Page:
I just stumbled onto you site. I must say it is refreshing to see someone who not only is involved in the fitness industry, but also seeks to debunk some of the “mystery” surrounding tight-lipped fitness circles.
I think something that has been raising a good deal of questions lately has been, “is a calorie just a calorie?” Now, some people are saying that, simply put there is no difference. Others disagree; Dr. John Berardi comes to mind here, noting that calories are in fact not all created equal. What is your take on this?
I’m asking mainly to see if, beyond 1.5g of protein per pound of lean body weight, there is a benefit to fueling with mainly a carbohydrate or fat based diet. Thank you
I’m happy that you’re enjoying the site and what it stands for.
The question you ask is the million-dollar question. And as you’ve already noticed in your own searches, you’ll find varying opinions on the subject of calories. It seems as though nutritionists, dieticians, doctors, even trainers and coaches all have a different idea about food, nutrition and the almighty calorie. Even Weight Watchers recently changed their way of thinking and remodeled their famous points system to one that assigns value to foods nutritional value and calorie content.
First of all, calories are a unit of heat. 1 calorie is the amount of energy it takes to raise the temperature of 1 gram of water to 1 degree Celsius or 1.8 degrees Fahrenheit. So basically calories are energy and supply much needed fuel to your body through some pretty cool body processes. Simple right? You’re a machine, and you need fuel to run.
The calorie vs. calorie debate is really silly in my opinion. Why do I say that? Because if you eat a healthy nutritious diet, I don’t think that your daily calorie totals are all that matters. In other words, who cares if an apple or a cookie contains the same calories? Just stay away from the cookies and you’re good. We all know the latter has fewer nutrients and is full of sugar and fat. So no, of course all calories aren’t created equally, because although they may contain the same amount of energy, where and what that energy is derived from can be very different. When each food is digested and processed, it provides a unique hormonal and metabolic benefit.
Simple sugars process very quickly and provide little work for your body to digest and especially in junk food they’re “empty” calories, meaning they provide next to no nutritional value. Plus they raise your blood sugar levels very quickly only to crash just as fast which can provide unstable energy levels. Plus as insulin levels rise our ability to burn fat is blunted and our fat storing mechanism is turned on. That’s never a good thing. That’s why I always say “eat fruit, don’t drink it”. The whole fruit generally has fiber that will slow digestion. Drinking juice is just liquid sugar, and you’ll drink far more than you’d eat. Whereas complex, fibrous sources of carbohydrates require a lot of work to be broken down and used for fuel and can contain vitamins, minerals, antioxidants and all sorts of other great stuff. They actually cost your body calories to burn them and can also supply a slow, stable release of energy.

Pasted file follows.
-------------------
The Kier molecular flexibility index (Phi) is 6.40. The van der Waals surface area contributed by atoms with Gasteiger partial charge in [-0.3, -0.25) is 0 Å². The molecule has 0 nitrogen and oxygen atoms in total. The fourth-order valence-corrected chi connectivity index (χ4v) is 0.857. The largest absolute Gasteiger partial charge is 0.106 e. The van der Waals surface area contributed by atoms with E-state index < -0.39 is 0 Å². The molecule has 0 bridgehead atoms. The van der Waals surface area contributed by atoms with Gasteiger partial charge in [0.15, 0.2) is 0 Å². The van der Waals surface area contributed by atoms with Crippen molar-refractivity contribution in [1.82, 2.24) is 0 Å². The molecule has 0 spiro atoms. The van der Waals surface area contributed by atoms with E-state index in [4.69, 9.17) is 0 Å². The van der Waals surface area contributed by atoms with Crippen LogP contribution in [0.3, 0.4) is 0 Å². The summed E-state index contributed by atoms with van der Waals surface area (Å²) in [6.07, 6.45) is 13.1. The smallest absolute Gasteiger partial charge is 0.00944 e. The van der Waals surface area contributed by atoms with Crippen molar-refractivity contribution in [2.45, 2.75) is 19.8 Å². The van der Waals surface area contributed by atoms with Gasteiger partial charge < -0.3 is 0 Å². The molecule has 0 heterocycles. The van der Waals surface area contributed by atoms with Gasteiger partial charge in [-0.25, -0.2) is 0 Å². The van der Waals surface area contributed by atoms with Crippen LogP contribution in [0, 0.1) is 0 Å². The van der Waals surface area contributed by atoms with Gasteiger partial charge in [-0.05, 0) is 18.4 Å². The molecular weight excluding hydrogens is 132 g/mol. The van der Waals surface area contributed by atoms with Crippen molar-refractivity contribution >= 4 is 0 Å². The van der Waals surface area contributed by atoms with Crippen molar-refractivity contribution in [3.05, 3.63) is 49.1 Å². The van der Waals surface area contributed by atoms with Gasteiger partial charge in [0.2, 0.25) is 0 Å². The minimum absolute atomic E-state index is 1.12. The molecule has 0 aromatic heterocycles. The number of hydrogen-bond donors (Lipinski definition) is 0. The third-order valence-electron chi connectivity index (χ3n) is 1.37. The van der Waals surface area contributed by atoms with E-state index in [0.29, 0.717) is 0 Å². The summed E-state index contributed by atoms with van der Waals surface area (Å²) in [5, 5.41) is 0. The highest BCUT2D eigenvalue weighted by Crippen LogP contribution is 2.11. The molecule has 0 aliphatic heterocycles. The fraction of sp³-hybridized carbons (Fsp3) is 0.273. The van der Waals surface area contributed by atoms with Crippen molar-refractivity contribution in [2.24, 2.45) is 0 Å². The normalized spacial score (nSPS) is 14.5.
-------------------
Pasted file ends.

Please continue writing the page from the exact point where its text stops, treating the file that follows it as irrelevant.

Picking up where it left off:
In fact some foods are negative calories meaning it costs your body more calories to digest and burn the food than it actually contains! So you tell me, is a calorie a calorie? Yes, the energy is technically the same, the calorie count is equal, but how you use it, what you get and what the benefits are can be totally different.
Proteins have long been considered a thermic food, meaning it raises body temperature when consumed. Protein, especially from meat sources takes longer to break down and digest. And healthy fats are needed for heart health, vitamin uptake, healthy eyes, hair etc, and can provide an alternative source of fuel. Dave Grotto, renowned registered dietician turned me on to the catch phrase “Active Calories”. What it means is for you to make food choices that make your body work, or earn its food; choices that run the metabolic machinery and get things moving. At the end of the day Dan, I keep repeating myself over and over. Just eat a healthy, nutritious, whole food diet with the occasional cheat and you’ll be golden.
As for how much protein, as I’ve said before you’ll hear varying suggestions ranging from 1 – 2.5 grams of protein per pound of lean body mass. In my earlier days I definitely ate too much protein, but now plan to eat about 1 – 1.5 grams of LBM.
So just in case I’m not clear – I DON’T believe all calories are created equal. I’ve had numerous discussions and arguments with people who insist that where calories are sourced from is unimportant and that only the the calorie count is what’s matters most for health, fitness and weight maintenance. Frankly the notion that anyone would suggest that is just ignorant and educational remnants left over from decade old textbooks. My suggestions on how to eat are all over the site; unprocessed whole foods, nuts, seeds, fruits, vegetables, lean protein and healthy fats. You can’t go wrong eating that way in more opinion.
Let me know how it goes and if any of you out there would like to book a more in-depth consultation with me – just drop me a line via the How To Book button in the sidebar.
And if you have a question – please just click here. I’d love to help you!
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